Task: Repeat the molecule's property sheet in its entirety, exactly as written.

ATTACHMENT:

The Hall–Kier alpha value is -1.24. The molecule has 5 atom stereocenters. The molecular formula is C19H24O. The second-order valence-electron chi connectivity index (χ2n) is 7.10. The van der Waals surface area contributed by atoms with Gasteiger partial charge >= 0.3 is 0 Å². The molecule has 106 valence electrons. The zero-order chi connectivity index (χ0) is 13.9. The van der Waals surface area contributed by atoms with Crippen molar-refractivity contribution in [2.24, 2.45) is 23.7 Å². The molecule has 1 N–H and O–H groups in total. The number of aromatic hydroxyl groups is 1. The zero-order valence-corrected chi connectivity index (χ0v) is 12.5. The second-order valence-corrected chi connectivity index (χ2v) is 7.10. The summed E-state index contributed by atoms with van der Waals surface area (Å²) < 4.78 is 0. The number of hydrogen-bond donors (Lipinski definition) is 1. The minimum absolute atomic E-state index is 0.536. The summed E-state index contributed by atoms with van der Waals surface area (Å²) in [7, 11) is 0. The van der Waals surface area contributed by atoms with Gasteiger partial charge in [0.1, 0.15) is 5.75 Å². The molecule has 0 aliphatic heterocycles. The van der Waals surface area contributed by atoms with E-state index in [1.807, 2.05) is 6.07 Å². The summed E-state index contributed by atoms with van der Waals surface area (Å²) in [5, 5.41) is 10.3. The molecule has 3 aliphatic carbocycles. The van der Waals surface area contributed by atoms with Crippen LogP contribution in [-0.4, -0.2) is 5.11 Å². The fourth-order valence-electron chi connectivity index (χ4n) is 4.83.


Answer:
The Hall–Kier alpha value is -1.24. The molecule has 5 atom stereocenters. The molecular formula is C19H24O. The second-order valence-electron chi connectivity index (χ2n) is 7.10. The van der Waals surface area contributed by atoms with Gasteiger partial charge >= 0.3 is 0 Å². The molecule has 106 valence electrons. The zero-order chi connectivity index (χ0) is 13.9. The van der Waals surface area contributed by atoms with Crippen molar-refractivity contribution in [2.24, 2.45) is 23.7 Å². The molecule has 1 N–H and O–H groups in total. The number of aromatic hydroxyl groups is 1. The zero-order valence-corrected chi connectivity index (χ0v) is 12.5. The second-order valence-corrected chi connectivity index (χ2v) is 7.10. The summed E-state index contributed by atoms with van der Waals surface area (Å²) < 4.78 is 0. The number of hydrogen-bond donors (Lipinski definition) is 1. The minimum absolute atomic E-state index is 0.536. The summed E-state index contributed by atoms with van der Waals surface area (Å²) in [7, 11) is 0. The van der Waals surface area contributed by atoms with Gasteiger partial charge in [0.1, 0.15) is 5.75 Å². The molecule has 0 aliphatic heterocycles. The van der Waals surface area contributed by atoms with E-state index in [1.807, 2.05) is 6.07 Å². The summed E-state index contributed by atoms with van der Waals surface area (Å²) in [5, 5.41) is 10.3. The molecule has 3 aliphatic carbocycles. The van der Waals surface area contributed by atoms with Crippen LogP contribution in [-0.4, -0.2) is 5.11 Å². The fourth-order valence-electron chi connectivity index (χ4n) is 4.83.